“You lot can’t do anything, anyway.” You get fairly used to cynicism on the doorstep. It often feels as though it’s a comfort blanket people wrap themselves in after having had their hopes dashed one too many times. The reality is that the council can actually do a lot, it controls half of local services in Crawley, it’s one of the biggest landlords in the South East, and has extensive regulatory powers. The problem isn’t that the council is powerless, it’s that the powers we do have aren’t the ones that person needs to help them with the challenge they are facing.
It’s a disappointment I share, not least when it comes to the financial crisis currently facing families across Crawley. Even before the pandemic started, one in three children in the town were growing up in poverty, a number which was increasing fast.
Despite being a working-class town based in an expensive region, one thing has historically prevented Crawley from seeing the level of deprivation many communities have faced during earlier periods of economic turmoil: low unemployment. The overabundance of jobs has meant that the vast majority of households has been able to earn enough to keep their heads above water, even if it has been a struggle at times. The pandemic ended that.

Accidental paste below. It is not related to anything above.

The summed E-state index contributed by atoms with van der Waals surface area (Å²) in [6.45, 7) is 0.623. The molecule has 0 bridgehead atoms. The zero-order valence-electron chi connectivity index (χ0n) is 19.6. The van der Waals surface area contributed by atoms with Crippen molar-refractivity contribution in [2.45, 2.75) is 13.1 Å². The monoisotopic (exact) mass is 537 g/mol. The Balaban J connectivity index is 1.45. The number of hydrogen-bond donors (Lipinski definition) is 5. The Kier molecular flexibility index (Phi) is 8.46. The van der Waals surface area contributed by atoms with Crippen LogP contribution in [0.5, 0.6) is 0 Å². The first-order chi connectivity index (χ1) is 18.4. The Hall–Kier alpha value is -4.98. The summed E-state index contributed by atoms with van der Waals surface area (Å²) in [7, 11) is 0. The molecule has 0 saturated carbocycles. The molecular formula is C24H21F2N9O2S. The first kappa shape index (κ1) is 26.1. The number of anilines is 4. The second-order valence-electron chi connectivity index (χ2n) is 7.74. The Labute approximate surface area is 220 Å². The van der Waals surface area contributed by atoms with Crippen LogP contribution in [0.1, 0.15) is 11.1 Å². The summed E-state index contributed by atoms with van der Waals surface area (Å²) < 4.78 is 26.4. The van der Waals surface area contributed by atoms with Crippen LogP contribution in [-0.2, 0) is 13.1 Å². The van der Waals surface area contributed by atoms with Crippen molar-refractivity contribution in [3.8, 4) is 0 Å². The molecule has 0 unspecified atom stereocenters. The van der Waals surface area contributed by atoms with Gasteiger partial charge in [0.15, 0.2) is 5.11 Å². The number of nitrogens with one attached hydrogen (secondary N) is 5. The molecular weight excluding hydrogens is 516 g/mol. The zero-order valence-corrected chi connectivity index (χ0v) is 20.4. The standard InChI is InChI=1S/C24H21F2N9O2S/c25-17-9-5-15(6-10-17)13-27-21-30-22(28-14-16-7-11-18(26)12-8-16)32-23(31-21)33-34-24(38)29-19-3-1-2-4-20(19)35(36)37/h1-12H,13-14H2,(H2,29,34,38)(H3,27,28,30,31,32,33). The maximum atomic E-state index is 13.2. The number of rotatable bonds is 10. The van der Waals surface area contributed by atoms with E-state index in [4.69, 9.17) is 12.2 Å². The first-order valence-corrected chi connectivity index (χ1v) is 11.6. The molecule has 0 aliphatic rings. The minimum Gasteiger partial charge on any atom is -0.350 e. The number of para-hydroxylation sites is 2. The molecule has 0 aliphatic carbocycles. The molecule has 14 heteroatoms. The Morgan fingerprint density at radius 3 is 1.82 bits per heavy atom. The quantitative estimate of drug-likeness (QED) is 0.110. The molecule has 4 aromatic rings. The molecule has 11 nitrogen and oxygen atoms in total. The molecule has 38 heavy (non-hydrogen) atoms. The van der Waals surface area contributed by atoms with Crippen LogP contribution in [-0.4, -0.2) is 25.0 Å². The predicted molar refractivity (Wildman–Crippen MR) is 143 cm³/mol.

While the Government were right to introduce restrictions to prevent the spread of COVID, the failure to realise that this needed to be coupled with targeted support for the towns and industries which endured the consequences of those regulations is a national disgrace, one which has left residents in Crawley feeling the pain more intensely than anywhere else in the county. To find that the Government’s ‘Levelling Up’ agenda now has any support we were due instead heading North, to secure votes in newly-won Conservative seats, just compounds the disgrace.
Where does that leave us? With a town where thousands of households are struggling to avoid falling below the poverty line and a Government, the only organisation with the power to resolve the problems they themselves have created, unwilling to lift a finger for Crawley.